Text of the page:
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Sunday, December 14, 2008

New FMLA Rules

New FMLA Rules: Countdown to January 15, 2009
Reprint - Opelika-Auburn News, Dec. 14, 2008



The Department of Labor (DOL) published 750 pages of final regulations governing the Family and Medical Leave Act (FMLA) effective January 16, 2009. Here are a few of the highlighted changes (there are many more):

Who is an “Eligible” employee?
The FMLA requires that employees must work for an employer for at least 12 months to be eligible, but these 12 months need not be consecutive. The final regulations allow for a break in service of up to seven (7) years.

Serious health condition redefined:
"Continuing treatment by a health care provider" requirement has been clarified to require that the two visits must occur within 30 days, and the first visit must occur within seven days of the first day of incapacity, absent extenuating circumstances. When it involves only one visit, plus continuing treatment, has been clarified to require that the visit must occur within seven (7) days of the first day of incapacity. "Periodic treatment" of a chronic serious health condition has been clarified to mean at least twice a year.

What is a Military Leave “Qualifying Exigency”?
Short-notice deployment; military events and related activities; childcare and school activities; financial and legal arrangements; counseling; rest and recuperation; post-deployment activities; and additional activities.

Intermittent or reduced schedule leave changes
Employers must calculate intermittent or reduced schedule leave using an increment no greater than the shortest period of time that the employer uses to account for use of other forms of leave, provided it is not greater than one hour.

Substitution of paid leave for FMLA Leave
Employers may apply their normal leave policies to the substitution of all types of paid leave for unpaid FMLA leave, including vacation, personal time, PTO etc..
Bonuses entitlement: A huge change is that employees may now be disqualified from receiving a perfect attendance award due to FMLA leave.

Light duty does not count as FMLA time
Light-duty assignments do not count as FMLA leave time.

New Employer notice requirements
A general FMLA notice may be distributed by handbook, or to each new employee upon hire, rather than requiring that it be distributed to all employees annually as the old regulation required. Employers now have to notify employees of their eligibility to take FMLA leave within five (5) business days (was two), and have five (5) business days in which to notify employees in writing of whether or not leave is designated as FMLA leave and other information set forth on the new response form.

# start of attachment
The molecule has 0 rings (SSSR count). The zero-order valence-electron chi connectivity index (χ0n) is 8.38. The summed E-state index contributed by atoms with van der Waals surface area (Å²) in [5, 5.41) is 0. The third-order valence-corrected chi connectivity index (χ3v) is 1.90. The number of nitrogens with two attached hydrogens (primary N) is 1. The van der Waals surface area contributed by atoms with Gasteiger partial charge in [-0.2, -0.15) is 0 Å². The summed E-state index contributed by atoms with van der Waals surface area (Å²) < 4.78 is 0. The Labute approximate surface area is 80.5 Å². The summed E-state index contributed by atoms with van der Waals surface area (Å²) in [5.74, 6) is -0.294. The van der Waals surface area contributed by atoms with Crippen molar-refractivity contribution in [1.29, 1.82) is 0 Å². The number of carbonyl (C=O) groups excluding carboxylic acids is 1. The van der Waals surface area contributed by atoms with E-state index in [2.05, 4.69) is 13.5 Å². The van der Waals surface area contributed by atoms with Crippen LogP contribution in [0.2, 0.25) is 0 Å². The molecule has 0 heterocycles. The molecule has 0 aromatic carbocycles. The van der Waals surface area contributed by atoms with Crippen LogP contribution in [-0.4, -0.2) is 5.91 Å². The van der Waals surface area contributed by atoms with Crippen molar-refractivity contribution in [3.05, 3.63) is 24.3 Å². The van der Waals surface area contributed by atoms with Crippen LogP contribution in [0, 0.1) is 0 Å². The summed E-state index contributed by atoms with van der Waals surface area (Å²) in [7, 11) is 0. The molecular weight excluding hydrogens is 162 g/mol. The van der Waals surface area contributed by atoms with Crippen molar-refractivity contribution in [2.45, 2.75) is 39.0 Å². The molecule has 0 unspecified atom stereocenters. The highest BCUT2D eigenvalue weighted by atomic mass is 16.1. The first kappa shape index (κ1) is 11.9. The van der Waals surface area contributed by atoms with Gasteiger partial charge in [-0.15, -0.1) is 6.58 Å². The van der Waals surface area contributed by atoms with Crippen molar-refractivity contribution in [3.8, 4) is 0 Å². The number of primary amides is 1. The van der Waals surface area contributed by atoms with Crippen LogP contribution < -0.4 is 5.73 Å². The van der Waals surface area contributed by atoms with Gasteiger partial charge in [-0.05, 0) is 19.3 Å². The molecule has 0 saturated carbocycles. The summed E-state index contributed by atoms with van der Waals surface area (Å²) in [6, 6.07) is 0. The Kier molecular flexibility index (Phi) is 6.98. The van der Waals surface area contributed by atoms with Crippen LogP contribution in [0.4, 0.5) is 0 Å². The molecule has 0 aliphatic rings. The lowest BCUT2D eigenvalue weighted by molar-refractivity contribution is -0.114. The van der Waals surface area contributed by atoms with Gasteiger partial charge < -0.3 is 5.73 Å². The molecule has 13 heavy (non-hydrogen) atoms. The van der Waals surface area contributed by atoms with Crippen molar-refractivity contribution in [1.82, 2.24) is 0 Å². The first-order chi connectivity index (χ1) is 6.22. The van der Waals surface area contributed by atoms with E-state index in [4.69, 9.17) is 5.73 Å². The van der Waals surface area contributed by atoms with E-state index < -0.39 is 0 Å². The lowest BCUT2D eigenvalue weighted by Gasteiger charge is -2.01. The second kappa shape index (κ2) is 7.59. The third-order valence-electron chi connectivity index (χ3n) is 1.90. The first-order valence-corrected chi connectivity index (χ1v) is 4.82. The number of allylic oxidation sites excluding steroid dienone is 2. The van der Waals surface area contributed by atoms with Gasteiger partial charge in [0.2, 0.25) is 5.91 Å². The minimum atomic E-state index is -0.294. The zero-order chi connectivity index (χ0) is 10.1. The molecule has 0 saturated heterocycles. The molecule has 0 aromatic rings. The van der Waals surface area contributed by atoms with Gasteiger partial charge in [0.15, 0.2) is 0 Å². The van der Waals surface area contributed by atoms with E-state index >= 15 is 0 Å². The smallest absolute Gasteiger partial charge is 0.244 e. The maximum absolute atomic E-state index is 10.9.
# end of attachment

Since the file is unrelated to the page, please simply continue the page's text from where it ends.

Employee notice requirements defined:
Employers may require employees to follow their usual notice and procedures for requesting leave, so long as the employer's usual reporting procedure is not more stringent than the FMLA allows.

Medical provider contact expanded:
Employers may now contact the employee's health care provider directly and without the employee's consent. The direct supervisor is prohibited from making contact. Employees can also be required to sign a HIPAA release to allow the employer to obtain medical information.

Brand New FMLA Forms
The are 5 new forms and a mandated notice published with the final rules

Updated FMLA Policy
Beginning January 15, 2009 all existing employer FMLA policies and forms will be out of compliance.

5 Practical Human Resources Steps Alabama Employers Need to Take Now to Brace for FMLA Changes:
  1. Update your FMLA Policy
  2. Update all your FMLA Forms
  3. Audit all your leave procedures
  4. Train all Supervisors on the new procedures and their key roles
  5. Update your posters
Tommy Eden is a Lee County native, an attorney with the local office of Constangy, Brooks & Smith, LLP and a member of the ABA Section of Labor and Employment Law and serves on the Board of Directors for the East Alabama SHRM Chapter. He can be contacted at teden@constangy.com or 334-246-2901. Blog at www.alabamaatwork.com